Use this URL to cite or link to this record in EThOS:
Title: Real principals in real multiethnic schools : the (im)possibilities for inclusive principal practice
Author: Markou, E.
ISNI:       0000 0004 8503 5279
Awarding Body: UCL (University College London)
Current Institution: University College London (University of London)
Date of Award: 2016
Availability of Full Text:
Access from EThOS:
Full text unavailable from EThOS. Please try the link below.
Access from Institution:
Having as backdrop the immigration affecting educational processes in Greece and the rise of extreme-right groups, my thesis argues for the responsibility of principals to lead inclusive, egalitarian schools. Firstly, it demonstrates the importance of understanding the role of a school principal in an ethnically diverse school. Secondly, it argues for a genuine consideration of ethnocentrism and racism in the highly diversity-blind Greek education system. Examining ethnographically the everyday practices of three male principals in three multiethnic secondary schools in Greece, I draw on the theory of Pierre Bourdieu and the concepts of principal habitus, suggested by Lingard, Hayes, Mills and Christie, and institutional habitus, developed by Reay, Ball and David, to investigate the possibilities and impossibilities for principals to include immigrant students in the educational processes. Seeing principalship as a complicated and contextual practice, I interrogate principal practices at three levels: the vocational, the institutional and the classroom. My findings suggest that the administrative and pedagogical work of the principals has both a direct and indirect impact on the education of ethnic minority students. Exclusions of immigrant students occur through the ordinariness and mundanity of school administration. It is through this business-as-usual appearance that discrimination occurs, because it is misrecognised as such. Principal practices towards ethnic minority students appear as constellations of vocational, institutional and individual dispositions entangled in ethnocentric structures. Nonetheless, principals also practise disruptions to the exclusion of ethnic minority students. My findings question the role of agency to challenge the (im) possibilities for inclusive principal practice. Ultimately, the thesis argues for a principal role that is explicitly linked to social justice and that is given the tools for critical self-reflection that could turn impossible principalships for immigrant students into possible ones.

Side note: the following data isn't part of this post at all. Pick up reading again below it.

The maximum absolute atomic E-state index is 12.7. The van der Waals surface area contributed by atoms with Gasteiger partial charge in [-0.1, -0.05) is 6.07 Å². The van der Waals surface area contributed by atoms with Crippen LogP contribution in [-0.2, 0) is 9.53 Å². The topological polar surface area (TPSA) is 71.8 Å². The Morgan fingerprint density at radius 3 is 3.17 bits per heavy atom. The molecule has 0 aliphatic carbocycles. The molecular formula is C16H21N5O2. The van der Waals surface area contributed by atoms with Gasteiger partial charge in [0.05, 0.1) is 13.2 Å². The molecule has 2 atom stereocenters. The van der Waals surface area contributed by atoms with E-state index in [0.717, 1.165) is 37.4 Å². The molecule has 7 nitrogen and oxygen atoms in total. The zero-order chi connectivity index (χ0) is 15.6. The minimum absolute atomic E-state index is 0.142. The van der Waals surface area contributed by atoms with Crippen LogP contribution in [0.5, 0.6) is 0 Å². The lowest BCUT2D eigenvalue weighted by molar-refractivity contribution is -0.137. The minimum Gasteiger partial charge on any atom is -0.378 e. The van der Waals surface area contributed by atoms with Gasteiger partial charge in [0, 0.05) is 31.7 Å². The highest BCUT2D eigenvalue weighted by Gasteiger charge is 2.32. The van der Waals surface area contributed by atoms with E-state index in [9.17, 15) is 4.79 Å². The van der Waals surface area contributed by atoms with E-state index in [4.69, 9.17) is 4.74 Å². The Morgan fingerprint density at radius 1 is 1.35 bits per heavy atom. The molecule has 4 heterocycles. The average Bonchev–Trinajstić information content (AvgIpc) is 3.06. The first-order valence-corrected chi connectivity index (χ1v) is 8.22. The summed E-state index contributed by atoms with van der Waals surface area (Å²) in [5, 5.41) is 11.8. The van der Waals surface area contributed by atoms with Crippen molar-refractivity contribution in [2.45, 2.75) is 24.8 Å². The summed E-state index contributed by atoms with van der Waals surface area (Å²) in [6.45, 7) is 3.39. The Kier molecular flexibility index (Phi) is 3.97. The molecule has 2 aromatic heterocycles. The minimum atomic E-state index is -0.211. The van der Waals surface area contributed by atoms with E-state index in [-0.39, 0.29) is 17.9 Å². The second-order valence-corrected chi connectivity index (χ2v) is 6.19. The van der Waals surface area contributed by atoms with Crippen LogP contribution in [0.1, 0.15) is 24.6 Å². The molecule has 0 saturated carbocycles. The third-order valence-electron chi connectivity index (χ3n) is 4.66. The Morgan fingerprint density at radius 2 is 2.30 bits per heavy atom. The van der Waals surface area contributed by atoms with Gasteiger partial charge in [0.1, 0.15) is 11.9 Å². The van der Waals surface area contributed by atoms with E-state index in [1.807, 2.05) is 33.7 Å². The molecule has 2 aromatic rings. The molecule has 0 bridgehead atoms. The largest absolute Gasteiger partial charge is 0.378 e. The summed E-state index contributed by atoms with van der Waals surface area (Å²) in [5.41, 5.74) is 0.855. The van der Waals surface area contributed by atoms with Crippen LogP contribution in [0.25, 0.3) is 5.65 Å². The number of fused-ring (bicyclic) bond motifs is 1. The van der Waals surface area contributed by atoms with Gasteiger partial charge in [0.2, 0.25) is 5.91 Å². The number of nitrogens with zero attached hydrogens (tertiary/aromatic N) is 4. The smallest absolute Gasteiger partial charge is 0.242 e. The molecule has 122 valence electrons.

Supervisor: Youdell, D. ; Gillborn, D. Sponsor: Not available
Qualification Name: Thesis (Ph.D.) Qualification Level: Doctoral
EThOS ID:  DOI: Not available